Emperor Akihito's reported wish to abdicate and pass on the throne to Crown Prince Naruhito should be respected by amending relevant laws to make the transition possible once a public consensus is reached on the matter. The 82-year-old Emperor is said to be of the opinion that his position should be filled by someone who can carry out its associated duties as stipulated under the Constitution, and is reported — though denied by government officials — to have expressed his intention to abdicate to people around him since at least a year ago.

The 1947 Imperial House Law says that upon an emperor's death, the position shall be immediately filled by the first person in line to the throne, but has no provision for an emperor to abdicate. The law will need to be amended to create such a provision, and there seems to be no legitimate reason why an amendment can't be discussed.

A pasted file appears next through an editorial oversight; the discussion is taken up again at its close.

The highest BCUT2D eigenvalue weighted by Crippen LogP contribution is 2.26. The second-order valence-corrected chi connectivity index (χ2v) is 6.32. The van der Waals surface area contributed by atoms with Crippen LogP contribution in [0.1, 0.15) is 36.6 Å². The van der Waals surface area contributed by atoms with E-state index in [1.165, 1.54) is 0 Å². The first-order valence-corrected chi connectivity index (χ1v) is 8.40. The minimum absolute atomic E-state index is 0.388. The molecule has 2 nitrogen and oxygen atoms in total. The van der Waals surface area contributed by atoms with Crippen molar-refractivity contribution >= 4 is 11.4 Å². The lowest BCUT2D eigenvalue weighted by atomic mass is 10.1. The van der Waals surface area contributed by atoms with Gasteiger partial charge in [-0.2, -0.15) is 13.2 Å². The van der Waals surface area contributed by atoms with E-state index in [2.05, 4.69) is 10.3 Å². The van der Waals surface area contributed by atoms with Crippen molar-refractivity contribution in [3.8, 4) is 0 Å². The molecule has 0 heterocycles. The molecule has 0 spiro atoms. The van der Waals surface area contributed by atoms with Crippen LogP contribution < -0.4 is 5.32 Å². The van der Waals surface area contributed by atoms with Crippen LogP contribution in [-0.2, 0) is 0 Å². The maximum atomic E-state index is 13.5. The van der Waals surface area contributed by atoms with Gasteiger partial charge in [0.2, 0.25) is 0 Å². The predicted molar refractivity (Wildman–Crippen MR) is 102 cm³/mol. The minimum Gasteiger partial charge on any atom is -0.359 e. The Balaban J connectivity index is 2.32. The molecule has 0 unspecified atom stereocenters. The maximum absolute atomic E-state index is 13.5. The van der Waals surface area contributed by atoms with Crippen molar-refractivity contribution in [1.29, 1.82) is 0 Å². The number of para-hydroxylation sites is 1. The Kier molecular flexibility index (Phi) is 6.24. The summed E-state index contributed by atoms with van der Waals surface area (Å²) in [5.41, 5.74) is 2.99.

An Imperial abdication has not taken place in Japan since Emperor Kokaku in 1817. Still, abdications were not uncommon in medieval times, and around the world today it is not rare for aging kings and queens to step down so their thrones can be passed on to younger generations. In 2013, Benedict XVI became the first pope to resign in nearly 600 years, citing a "lack of strength of mind and body" due to his advanced age.